A Virtual Tour of the 1868 Hayward Earthquake in Google Earth
The magnitude 6.8 Hayward earthquake on October 21, 1868 was one of the most damaging earthquakes in California history. Known at the time as the "Great San Francisco earthquake," it violently shook San Francisco and surrounding cities, killing 30. Yet, few San Francisco Bay Area residents know about the earthquake.
Recent geological studies indicate that the average interval between the past five large earthquakes on the Hayward Fault is 140 years, meaning that another large quake can occur at any time. Because the Bay Area’s population has grown by more than 25 times since 1868, the next large quake could potentially cause hundreds of deaths and leave thousands homeless.
Over time, memories of the 1868 Hayward earthquake have faded. Using this self-guided, virtual tour of the 1868 quake in Google Earth you can learn about the 1868 earthquake, visualize its effects, and better plan for its expected repeat. You can view historic damage photographs side-by-side with modern photos taken from the same vantage point. You can also learn how urbanization has changed the Bay Area landscape since 1868 and much more, including:
Why are there earthquakes in the Bay Area? The Bay Area lies on an active plate boundary, one that separates the North American and Pacific plates. As the two plates grind past each other at a rate of about 2 in/yr (5 cm/yr), numerous earthquakes of all sizes occur along the boundary. As the Pacific plate moves north relative to the North American plate, strain is placed on the Bay Area faults. The 1868 earthquake was a result of build up of strain along the Hayward Fault. The plates keep moving, as they have for 30 million years, which means strain continues to build and future earthquakes like the 1868 are a certainty. Explore the tectonic plates of the world and the earthquakes that accompany them.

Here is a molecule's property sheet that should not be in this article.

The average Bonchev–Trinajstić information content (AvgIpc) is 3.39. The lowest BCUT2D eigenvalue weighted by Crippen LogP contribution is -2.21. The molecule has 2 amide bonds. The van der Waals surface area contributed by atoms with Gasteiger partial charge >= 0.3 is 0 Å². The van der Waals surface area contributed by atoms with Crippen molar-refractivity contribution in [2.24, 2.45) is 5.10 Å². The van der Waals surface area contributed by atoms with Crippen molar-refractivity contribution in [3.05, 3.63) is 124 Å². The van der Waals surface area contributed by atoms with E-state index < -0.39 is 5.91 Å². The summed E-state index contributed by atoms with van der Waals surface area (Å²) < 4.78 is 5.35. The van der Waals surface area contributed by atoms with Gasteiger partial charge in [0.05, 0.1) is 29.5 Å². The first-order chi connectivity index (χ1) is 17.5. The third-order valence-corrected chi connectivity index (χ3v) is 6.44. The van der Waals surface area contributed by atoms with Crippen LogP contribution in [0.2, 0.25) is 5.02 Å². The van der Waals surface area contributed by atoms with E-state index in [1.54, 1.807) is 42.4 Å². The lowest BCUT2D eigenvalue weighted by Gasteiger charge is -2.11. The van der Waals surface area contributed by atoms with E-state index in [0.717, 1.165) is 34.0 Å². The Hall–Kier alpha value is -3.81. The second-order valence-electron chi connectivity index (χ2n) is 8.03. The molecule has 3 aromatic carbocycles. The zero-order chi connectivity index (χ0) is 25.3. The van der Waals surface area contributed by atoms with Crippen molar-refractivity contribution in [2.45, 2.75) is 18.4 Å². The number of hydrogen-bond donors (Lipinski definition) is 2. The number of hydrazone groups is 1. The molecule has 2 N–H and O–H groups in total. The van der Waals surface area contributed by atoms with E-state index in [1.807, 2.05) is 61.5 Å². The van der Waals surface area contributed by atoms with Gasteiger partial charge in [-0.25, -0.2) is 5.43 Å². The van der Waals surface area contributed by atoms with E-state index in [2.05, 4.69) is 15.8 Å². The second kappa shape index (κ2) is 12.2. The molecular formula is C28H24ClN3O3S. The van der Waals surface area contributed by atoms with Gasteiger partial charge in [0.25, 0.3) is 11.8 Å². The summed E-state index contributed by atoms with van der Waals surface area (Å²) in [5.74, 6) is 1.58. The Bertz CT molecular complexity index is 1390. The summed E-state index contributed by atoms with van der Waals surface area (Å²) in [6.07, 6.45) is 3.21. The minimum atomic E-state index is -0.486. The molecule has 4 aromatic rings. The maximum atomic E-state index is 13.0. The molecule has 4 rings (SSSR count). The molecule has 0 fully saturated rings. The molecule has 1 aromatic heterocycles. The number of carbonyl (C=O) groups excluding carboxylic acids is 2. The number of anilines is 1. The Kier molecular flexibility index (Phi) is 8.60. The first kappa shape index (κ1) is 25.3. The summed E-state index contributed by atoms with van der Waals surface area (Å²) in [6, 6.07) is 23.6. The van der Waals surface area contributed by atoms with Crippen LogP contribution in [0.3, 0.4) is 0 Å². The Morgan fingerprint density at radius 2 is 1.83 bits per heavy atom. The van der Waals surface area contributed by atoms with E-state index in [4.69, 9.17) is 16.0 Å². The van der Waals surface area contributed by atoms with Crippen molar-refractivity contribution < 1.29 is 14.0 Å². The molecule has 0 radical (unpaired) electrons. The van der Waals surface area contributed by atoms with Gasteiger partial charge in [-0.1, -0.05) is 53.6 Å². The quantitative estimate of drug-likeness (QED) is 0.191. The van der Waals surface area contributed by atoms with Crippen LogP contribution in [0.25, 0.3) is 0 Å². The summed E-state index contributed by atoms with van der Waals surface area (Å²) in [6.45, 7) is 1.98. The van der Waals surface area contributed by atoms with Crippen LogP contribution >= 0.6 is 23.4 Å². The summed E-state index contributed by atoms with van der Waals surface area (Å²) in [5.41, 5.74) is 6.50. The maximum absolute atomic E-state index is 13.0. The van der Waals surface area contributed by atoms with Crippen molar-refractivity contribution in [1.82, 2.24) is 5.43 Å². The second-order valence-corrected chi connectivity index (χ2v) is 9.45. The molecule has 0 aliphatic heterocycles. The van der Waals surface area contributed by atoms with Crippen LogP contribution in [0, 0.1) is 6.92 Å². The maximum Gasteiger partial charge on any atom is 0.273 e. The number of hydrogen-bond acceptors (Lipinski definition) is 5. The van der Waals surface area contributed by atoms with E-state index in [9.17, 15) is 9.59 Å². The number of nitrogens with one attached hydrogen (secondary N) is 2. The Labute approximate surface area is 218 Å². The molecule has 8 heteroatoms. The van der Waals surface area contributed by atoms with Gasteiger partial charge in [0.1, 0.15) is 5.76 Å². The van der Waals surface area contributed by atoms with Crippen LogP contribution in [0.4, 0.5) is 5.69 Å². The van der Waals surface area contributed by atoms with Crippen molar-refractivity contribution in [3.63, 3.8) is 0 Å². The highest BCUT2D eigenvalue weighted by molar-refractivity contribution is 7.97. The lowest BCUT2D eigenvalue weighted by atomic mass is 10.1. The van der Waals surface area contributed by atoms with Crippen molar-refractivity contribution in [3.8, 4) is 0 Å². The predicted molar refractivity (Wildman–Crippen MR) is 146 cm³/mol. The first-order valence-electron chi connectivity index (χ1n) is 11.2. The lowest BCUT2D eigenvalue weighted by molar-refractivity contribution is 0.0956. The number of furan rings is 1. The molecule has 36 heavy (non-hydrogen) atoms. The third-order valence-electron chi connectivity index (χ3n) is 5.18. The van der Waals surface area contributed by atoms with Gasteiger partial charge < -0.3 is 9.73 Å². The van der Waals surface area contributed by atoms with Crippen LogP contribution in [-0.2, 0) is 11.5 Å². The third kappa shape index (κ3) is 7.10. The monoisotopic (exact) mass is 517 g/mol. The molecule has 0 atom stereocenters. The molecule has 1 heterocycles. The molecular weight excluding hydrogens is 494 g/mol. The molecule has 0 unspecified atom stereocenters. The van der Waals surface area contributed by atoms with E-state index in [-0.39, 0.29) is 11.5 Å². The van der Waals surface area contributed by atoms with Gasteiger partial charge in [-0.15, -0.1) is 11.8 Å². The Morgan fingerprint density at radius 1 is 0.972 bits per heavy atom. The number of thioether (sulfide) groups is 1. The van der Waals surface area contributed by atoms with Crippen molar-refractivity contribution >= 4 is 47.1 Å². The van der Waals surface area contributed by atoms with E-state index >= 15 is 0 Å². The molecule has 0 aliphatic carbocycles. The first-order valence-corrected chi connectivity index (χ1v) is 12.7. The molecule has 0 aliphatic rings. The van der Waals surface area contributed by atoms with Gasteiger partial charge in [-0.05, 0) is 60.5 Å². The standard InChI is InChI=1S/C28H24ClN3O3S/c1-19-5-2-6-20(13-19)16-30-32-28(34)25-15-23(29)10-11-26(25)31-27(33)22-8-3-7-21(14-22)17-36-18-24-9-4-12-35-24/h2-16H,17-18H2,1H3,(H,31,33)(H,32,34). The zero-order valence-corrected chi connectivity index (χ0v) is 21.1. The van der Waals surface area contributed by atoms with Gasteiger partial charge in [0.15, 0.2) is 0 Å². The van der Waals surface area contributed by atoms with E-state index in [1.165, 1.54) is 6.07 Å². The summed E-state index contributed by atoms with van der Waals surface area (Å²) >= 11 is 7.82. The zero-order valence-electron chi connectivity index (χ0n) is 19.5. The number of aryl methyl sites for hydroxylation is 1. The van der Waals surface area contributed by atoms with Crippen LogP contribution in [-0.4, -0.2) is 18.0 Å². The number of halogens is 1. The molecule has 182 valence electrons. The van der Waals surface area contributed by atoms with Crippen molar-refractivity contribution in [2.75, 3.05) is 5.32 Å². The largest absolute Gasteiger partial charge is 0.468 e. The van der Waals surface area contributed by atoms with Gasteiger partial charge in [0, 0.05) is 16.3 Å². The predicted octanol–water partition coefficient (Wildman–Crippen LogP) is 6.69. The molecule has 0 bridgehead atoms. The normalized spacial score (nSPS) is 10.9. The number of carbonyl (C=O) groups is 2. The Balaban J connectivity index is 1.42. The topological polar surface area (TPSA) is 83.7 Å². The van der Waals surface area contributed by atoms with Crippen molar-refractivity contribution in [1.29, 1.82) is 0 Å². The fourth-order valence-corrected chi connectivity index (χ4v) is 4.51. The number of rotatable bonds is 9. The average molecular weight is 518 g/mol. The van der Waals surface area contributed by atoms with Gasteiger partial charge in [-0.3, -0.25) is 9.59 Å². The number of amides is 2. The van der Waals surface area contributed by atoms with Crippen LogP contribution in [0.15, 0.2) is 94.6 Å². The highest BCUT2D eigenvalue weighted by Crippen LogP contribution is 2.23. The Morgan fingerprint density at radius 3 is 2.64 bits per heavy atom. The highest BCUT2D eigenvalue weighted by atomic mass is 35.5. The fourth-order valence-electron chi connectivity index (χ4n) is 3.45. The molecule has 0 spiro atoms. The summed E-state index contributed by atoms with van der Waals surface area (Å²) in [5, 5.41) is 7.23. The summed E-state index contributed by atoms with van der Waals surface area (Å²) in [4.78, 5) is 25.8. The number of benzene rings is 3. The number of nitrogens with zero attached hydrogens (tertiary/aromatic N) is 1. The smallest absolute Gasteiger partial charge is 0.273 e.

How close to an earthquake fault do you live? How do scientists know where the faults are? There are eight major faults in the Bay Area that take up the movement between the Pacific and North American plates. Explore the earthquake faults, geology, and seismic history in the Bay Area. Learn about some of the new methods that scientists are using to study the Bay Area faults.
On October 21, 1868, at 7:53 AM, the Hayward Fault broke in the original “Great San Francisco Earthquake”. At the time, there were no seismometers, so the location of the epicenter is unknown, but there were observations that the Hayward Fault ruptured the surface from Fremont to Oakland, and perhaps as far north as Berkeley. From the initial shock at 7:53 AM up until 4:00 PM, 26 aftershocks rattled the Bay Area. The intense shaking caused much damage in the sparsely populated Bay Area. Learn more about the 1868 Hayward earthquake through photographs and accounts of the earthquake, and learn how scientists have used this information to determine the intensity of the earthquake.
What does a fault look like? The Hayward Fault runs through, or near to, one of the most densely urbanized areas in North America. If you know what to look for, it is easy to spot the cracks where the fault cuts through roads, sidewalks, and even large structures like the University of Berkeley football stadium. Given its urban location, the Hayward Fault has probably been studied more than any fault in the world. Explore some of the data from recent studies along the Hayward Fault including photographs of recent movement along the fault.
The San Francisco Bay Area has grown tremendously since 1868. More than 7 million people are now dependent on a complex and aging infrastructure that is vulnerable to the effects of future earthquakes in the region. See maps showing the earthquake probabilities and liquefaction susceptibility of the Bay Area.